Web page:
Citi Partnership with Malala Fund Supports the Work of Education Champions in Developing Countries
“I believe we will see every girl in school in my lifetime,” says Malala Yousafzai almost as a conviction instead of some false sense of hope. And if you know anything about Malala who received the Nobel Peace Prize in December 2014 and became the youngest-ever Nobel laureate, you definitely know her fighting spirit – both literally and figuratively.
With more than 130 million girls out of school today, the goal of the Malala Fund is to make sure all girls receive 12 years of free, safe, quality education. Malala Fund works in regions where the most girls miss out on secondary education because of issues like, and not limited to; poverty, wars, child marriage and gender discrimination to go to school. Since its inception, they have managed to amplify the voice of those who have no platform to do so, and challenged world leaders to be held accountable.
Amina Yusuf, an intern at Centre For Girls’ Education in Zaria, Nigeria, who was almost a child bride. After one of her uncles insisted to her father that she needed to get married at 14 years old but thankfully, her father had the same hopes and dreams just as his daughter did: to be an educated young woman. “It is common in most rural Nigerian communities for young girls to be married off as young as 13 years old,” says Habiba Mohammed from Malala Fund Education Champion Centre for Girls’ Education.
“Health wise, the girls are not ready to be mothers. And so you find out that there are much more high rates of maternal mortality and morbidity,” she explains further. Most times the complications can compound to infertility for life. Her work includes motivating parents to allow girl children to go to school instead of being deputy parents to their younger siblings or being confined to sexist and patriarchal roles. The Malala Fund invests in education champions all around the world who work in the communities and do advocacy. They works in region where the most girls miss out on secondary education and their priority countries are Afghanistan, Brazil, India, Lebanon, Nigeria, Pakistan and Turkey.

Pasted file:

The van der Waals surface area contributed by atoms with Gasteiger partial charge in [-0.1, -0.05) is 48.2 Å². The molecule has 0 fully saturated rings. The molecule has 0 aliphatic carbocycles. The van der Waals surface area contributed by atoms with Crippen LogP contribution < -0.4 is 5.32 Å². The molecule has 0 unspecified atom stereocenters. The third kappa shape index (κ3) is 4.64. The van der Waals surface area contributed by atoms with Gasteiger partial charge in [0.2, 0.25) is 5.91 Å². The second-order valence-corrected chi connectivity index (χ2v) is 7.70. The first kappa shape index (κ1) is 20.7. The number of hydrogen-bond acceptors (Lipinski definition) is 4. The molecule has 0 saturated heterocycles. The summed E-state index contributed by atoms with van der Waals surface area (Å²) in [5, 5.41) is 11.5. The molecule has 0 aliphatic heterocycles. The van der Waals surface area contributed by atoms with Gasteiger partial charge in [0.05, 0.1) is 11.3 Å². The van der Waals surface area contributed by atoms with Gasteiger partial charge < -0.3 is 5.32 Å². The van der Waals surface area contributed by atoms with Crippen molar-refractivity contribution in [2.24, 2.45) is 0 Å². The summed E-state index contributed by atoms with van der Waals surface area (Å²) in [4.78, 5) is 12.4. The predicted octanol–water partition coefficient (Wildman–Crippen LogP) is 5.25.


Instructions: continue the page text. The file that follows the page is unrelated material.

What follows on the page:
To have the financial backing of their partner, Citi, guiding and leveraging their global presence with people on the ground in almost all the countries they operate in has yielded amazing results. The fact that Citi is in most countries where girls are vulnerable makes sure that the Malala Fund does tangible work, get resources and expand with great confidence. When young girls go to school we maximise their talents, work towards gender discrimination and inequality, and empower them to speak up for their rights. And to reiterate the words of the powerhouse that is Malala Yousafzai: we WILL see every girl in school in our lifetime.
With each sip you take, can you even begin to imagine that the Kenya Tea Development Agency (KTDA) is a provider of comprehensive services for 600,000 small tea farmers which represents over 60% of the countries total tea production and 13% of the global tea supply? Me too. Its services span across the entire tea processing chain including, transportation, warehousing, processing, marketing, financing and agri-extension to better educate farmers and improve the farming process.
KTDA pays farmers at various stages pre and post final sale. Given the volume of farmers and money being moved on a frequent basis, KTDA needed to have efficient technologies in place to meet expectations, simplify the process and keep up with their growing business. The livelihood of these farmers depends on getting regularly paid for tea supplied – and in the past, this exchange had been a tedious and laborious challenge.
With its global reach, IT capabilities and expertise in working with a myriad of local banks and currencies, Citi developed a system that seamlessly enables KTDA to pay 600,000 farmers quickly, reliably and securely, with an audit trail that ensures transparency. Citi’s new Mass Pay module enables KTDA to pay farmers the same day the funds are received.
Since inception and the introduction of this new system, the farmers have been able to depend on reliable and secure payments for their crops. Not only are they able to better manage their lives, they’re able to support their families, secure their futures without the worry of late payments.
So, just as you enjoy the warmth of your favourite tea in the comfort of your home we can safely say that tea farmers in Kenya are warm and fuzzy inside too because: it’s not just a cup of tea.